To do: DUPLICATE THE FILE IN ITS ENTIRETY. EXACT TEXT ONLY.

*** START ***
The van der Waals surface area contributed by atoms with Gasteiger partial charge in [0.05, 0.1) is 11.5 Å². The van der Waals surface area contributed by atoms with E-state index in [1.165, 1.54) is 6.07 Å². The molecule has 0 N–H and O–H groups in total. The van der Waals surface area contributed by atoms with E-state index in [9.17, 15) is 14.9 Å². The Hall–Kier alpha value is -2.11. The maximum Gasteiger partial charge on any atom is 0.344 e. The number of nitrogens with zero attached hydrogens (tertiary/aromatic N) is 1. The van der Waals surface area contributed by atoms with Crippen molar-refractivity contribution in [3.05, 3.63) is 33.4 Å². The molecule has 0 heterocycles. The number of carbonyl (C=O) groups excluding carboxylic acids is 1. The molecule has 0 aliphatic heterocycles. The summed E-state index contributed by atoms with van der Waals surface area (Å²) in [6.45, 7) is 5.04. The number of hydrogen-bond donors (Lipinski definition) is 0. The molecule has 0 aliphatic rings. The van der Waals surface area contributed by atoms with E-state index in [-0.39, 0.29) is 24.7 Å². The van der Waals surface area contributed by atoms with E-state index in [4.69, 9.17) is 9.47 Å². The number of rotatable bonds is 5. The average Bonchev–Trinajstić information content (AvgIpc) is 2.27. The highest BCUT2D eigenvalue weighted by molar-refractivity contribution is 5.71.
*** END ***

The van der Waals surface area contributed by atoms with Gasteiger partial charge in [0.05, 0.1) is 11.5 Å². The van der Waals surface area contributed by atoms with E-state index in [1.165, 1.54) is 6.07 Å². The molecule has 0 N–H and O–H groups in total. The van der Waals surface area contributed by atoms with E-state index in [9.17, 15) is 14.9 Å². The Hall–Kier alpha value is -2.11. The maximum Gasteiger partial charge on any atom is 0.344 e. The number of nitrogens with zero attached hydrogens (tertiary/aromatic N) is 1. The van der Waals surface area contributed by atoms with Crippen molar-refractivity contribution in [3.05, 3.63) is 33.4 Å². The molecule has 0 heterocycles. The number of carbonyl (C=O) groups excluding carboxylic acids is 1. The molecule has 0 aliphatic heterocycles. The summed E-state index contributed by atoms with van der Waals surface area (Å²) in [6.45, 7) is 5.04. The number of hydrogen-bond donors (Lipinski definition) is 0. The molecule has 0 aliphatic rings. The van der Waals surface area contributed by atoms with E-state index in [-0.39, 0.29) is 24.7 Å². The van der Waals surface area contributed by atoms with E-state index in [4.69, 9.17) is 9.47 Å². The number of rotatable bonds is 5. The average Bonchev–Trinajstić information content (AvgIpc) is 2.27. The highest BCUT2D eigenvalue weighted by molar-refractivity contribution is 5.71.